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© Pierre Gounon
Entrée de Listeria dans une cellule épithéliale (Grossissement X 10000). Image colorisée.
Publication : Cellular microbiology

Src, cortactin and Arp2/3 complex are required for E-cadherin-mediated internalization of Listeria into cells

Scientific Fields
Diseases
Organisms
Applications
Technique

Published in Cellular microbiology - 11 Jul 2007

Sousa S, Cabanes D, Bougnères L, Lecuit M, Sansonetti P, Tran-Van-Nhieu G, Cossart P

Link to Pubmed [PMID] – 17627624

Cell. Microbiol. 2007 Nov;9(11):2629-43

Listeria monocytogenes is a food-borne pathogen able to invade non-phagocytic cells. InlA, a L. monocytogenes surface protein, interacts with human E-cadherin to promote bacterial entry. L. monocytogenes internalization is a dynamic process involving co-ordinated actin cytoskeleton rearrangements and host cell membrane remodelling at the site of bacterial attachment. Interaction between E-cadherin and catenins is required to promote Listeria entry, and for the establishment of adherens junctions in epithelial cells. Although several molecular factors promoting E-cadherin-mediated Listeria internalization have been identified, the proteins regulating the transient actin polymerization required at the bacterial entry site are unknown. Here we show that the Arp2/3 complex acts as an actin nucleator during the InlA/E-cadherin-dependent internalization. Using a variety of approaches including siRNA, expression of dominant negative derivatives and pharmacological inhibitors, we demonstrate the crucial role of cortactin in the activation of the Arp2/3 complex during InlA-mediated entry. We also show the requirement of the small GTPase Rac1 and that of Src-tyrosine kinase activity to promote Listeria internalization. Together, these data suggest a model in which Src tyrosine kinase and Rac1 promote recruitment of cortactin and activation of Arp2/3 at Listeria entry site, mimicking events that occur during adherens junction formation.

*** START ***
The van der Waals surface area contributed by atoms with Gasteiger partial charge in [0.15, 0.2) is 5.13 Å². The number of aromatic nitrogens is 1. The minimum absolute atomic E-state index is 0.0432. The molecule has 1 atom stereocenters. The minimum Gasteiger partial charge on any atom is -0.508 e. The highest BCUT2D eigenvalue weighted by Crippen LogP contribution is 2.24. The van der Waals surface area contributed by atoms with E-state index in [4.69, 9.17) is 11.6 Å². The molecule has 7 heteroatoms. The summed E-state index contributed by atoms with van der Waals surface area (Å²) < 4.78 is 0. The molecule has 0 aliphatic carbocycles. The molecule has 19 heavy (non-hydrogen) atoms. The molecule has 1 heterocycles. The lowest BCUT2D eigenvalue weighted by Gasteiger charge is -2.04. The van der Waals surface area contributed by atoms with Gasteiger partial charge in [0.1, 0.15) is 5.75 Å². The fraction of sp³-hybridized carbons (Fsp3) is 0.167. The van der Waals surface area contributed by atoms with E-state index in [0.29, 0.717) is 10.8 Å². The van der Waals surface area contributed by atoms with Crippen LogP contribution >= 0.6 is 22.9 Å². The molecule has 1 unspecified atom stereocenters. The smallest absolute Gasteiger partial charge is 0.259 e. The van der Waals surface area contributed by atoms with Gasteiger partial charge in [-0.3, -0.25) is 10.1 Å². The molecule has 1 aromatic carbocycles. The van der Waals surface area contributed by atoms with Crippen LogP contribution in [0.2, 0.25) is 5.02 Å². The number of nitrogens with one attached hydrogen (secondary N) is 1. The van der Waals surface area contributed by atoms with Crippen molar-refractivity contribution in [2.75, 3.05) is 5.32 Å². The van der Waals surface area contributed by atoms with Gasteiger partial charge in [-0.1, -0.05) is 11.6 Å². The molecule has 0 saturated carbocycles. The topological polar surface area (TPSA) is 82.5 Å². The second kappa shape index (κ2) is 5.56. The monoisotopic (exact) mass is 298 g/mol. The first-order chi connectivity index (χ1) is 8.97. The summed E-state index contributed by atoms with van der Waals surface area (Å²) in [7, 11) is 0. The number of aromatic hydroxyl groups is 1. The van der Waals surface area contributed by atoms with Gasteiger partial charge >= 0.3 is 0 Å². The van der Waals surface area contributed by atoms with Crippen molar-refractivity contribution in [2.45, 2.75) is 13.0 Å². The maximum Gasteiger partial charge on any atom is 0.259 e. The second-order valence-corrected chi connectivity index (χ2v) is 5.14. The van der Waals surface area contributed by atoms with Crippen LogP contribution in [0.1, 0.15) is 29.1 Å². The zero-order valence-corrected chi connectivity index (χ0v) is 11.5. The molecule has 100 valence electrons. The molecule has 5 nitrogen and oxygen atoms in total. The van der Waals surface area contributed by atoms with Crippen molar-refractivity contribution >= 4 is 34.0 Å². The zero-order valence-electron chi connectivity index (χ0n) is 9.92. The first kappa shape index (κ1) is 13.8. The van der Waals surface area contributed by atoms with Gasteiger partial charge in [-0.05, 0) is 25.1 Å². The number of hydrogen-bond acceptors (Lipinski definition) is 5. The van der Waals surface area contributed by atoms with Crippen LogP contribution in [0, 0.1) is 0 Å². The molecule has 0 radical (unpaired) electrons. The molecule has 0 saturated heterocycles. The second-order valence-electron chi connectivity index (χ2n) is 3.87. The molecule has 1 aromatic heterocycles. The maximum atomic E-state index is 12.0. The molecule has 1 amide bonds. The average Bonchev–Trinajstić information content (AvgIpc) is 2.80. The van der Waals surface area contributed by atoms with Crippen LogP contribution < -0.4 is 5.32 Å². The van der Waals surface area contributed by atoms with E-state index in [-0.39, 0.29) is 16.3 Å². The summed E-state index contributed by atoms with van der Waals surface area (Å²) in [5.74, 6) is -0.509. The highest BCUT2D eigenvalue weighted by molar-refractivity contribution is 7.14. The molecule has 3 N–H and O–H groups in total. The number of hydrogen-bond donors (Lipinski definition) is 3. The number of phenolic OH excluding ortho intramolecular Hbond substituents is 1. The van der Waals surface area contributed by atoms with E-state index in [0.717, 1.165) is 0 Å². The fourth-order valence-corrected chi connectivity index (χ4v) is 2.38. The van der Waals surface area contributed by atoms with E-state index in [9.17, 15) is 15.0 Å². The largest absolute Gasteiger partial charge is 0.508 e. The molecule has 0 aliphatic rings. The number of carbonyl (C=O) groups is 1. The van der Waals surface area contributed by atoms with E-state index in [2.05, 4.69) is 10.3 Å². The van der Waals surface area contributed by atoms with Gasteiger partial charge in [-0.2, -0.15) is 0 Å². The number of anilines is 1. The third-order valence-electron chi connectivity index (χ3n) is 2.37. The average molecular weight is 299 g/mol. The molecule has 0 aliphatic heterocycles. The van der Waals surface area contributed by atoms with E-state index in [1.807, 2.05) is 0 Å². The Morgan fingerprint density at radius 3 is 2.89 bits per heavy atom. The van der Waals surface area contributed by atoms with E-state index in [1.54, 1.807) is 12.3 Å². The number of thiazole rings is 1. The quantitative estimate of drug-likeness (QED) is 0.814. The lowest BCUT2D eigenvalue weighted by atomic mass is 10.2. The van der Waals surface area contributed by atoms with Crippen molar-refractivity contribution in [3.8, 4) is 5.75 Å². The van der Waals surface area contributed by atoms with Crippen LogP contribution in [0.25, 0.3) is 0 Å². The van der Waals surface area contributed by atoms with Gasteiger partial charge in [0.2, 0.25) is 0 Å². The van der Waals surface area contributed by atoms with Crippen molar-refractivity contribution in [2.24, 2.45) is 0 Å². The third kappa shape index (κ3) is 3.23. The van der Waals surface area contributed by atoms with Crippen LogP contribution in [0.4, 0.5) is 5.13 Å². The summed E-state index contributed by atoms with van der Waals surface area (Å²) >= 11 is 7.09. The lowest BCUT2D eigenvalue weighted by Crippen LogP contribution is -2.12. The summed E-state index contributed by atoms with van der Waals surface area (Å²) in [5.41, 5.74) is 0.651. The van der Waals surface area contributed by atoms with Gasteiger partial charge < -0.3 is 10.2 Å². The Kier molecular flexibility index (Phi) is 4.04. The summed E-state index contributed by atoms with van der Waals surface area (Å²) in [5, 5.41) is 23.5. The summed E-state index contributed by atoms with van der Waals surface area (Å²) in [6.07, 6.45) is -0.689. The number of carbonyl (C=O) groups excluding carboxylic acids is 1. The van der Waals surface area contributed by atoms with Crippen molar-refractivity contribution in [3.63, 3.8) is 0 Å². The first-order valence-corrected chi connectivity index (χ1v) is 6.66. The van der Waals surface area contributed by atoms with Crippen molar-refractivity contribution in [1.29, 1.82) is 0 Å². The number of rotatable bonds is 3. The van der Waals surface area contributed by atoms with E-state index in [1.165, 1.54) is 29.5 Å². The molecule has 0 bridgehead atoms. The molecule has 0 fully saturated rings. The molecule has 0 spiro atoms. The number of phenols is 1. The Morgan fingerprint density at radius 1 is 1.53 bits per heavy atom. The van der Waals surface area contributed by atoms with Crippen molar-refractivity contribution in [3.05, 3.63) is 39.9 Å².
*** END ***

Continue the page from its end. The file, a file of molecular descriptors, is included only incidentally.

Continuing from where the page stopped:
http://www.ncbi.nlm.nih.gov/pubmed/17627624